Predictive and treatment validity of life satisfaction and the Quality of Life Inventory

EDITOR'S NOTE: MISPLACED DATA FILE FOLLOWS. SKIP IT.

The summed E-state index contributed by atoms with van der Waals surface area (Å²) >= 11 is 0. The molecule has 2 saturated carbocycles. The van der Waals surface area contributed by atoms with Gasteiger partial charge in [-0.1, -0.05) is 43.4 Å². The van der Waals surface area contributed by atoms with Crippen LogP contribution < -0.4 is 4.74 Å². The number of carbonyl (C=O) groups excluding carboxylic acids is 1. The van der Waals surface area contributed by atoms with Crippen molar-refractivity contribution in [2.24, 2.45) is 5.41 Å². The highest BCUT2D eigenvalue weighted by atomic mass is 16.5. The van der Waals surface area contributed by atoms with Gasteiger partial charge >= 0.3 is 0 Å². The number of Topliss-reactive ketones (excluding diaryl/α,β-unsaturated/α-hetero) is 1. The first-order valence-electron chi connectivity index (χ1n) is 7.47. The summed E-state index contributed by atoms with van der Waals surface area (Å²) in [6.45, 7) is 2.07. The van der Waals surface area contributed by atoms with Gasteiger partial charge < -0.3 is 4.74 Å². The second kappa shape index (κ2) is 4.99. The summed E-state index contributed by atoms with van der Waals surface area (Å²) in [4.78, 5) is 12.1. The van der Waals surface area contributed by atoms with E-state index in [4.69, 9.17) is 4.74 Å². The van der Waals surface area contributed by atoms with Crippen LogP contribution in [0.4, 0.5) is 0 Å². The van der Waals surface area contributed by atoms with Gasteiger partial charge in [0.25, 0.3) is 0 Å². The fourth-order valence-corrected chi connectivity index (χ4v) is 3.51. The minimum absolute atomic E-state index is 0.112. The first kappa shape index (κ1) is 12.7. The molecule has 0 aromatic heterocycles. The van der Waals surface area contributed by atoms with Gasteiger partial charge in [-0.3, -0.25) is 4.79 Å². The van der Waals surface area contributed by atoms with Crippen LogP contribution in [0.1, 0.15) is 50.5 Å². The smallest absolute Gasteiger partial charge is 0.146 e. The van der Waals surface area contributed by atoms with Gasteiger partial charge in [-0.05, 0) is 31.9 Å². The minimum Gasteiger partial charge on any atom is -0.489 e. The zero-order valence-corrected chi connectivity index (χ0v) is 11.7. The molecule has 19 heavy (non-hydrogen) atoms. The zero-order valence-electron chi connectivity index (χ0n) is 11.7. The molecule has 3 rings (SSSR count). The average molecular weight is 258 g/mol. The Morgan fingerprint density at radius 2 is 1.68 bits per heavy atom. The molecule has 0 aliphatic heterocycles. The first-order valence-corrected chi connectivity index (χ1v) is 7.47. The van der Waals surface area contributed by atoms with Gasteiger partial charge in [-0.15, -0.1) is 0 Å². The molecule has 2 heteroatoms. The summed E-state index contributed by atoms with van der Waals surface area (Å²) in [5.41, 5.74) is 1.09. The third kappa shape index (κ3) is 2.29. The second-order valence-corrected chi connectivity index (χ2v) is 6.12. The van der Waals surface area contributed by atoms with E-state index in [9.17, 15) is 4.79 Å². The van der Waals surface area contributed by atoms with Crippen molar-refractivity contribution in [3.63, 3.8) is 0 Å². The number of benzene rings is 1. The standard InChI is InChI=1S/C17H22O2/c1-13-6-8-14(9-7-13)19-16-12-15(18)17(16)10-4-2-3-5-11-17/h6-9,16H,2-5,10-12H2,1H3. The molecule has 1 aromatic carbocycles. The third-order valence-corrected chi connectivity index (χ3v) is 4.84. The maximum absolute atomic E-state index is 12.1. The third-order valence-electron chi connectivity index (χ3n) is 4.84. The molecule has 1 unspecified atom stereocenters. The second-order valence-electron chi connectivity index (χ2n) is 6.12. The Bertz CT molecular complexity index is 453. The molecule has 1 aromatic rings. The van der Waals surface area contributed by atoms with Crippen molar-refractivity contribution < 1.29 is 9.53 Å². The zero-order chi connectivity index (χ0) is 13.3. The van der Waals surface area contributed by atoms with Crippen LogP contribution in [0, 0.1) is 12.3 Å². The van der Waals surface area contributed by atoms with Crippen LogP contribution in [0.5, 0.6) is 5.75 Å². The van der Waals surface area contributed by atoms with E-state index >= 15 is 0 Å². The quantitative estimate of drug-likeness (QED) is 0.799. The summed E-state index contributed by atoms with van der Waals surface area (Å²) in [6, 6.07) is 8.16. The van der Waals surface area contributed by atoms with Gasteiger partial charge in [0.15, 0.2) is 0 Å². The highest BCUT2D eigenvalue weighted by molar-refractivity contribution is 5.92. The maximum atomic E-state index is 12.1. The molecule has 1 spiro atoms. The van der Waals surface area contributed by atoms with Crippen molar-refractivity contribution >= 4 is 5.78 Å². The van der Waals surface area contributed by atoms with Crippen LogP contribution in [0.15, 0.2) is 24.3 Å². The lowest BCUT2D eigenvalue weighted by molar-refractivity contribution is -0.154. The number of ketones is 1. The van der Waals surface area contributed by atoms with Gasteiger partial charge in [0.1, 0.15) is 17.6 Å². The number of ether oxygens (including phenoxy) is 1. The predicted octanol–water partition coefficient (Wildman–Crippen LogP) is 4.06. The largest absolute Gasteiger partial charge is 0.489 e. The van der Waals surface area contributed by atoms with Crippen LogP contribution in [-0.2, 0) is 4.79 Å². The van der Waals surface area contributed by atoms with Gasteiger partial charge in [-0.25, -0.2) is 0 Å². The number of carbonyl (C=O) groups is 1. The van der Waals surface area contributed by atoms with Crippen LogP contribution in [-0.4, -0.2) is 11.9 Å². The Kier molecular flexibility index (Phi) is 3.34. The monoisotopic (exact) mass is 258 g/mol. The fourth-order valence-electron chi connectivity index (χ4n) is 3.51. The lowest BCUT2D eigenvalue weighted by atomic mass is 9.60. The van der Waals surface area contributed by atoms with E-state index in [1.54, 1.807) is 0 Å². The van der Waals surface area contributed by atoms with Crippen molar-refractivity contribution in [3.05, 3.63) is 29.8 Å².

The clinical and positive psychology usefulness of quality of life, well-being, and life satisfaction assessments depends on their ability to predict important outcomes and to detect intervention-related change. These issues were explored in the context of a program of instrument validation for the Quality of Life Inventory (QOLI) involving 3,927 clients from various clinical settings. Clinical norms were also generated that supplement existing nationwide norms. The predictive validity of the QOLI and life satisfaction in a university counseling center was supported in terms of its ability to predict academic retention both by itself and in conjunction with cumulative grade point average 1 to 3 years in advance. The QOLI was also found to be sensitive to treatment-related change in two naturalistic clinical settings and samples. The interpretation and intervention utility of measures of quality of life, well-being, and life satisfaction are discussed with respect to clinical and positive psychology research. © 2005 Sage Publications.

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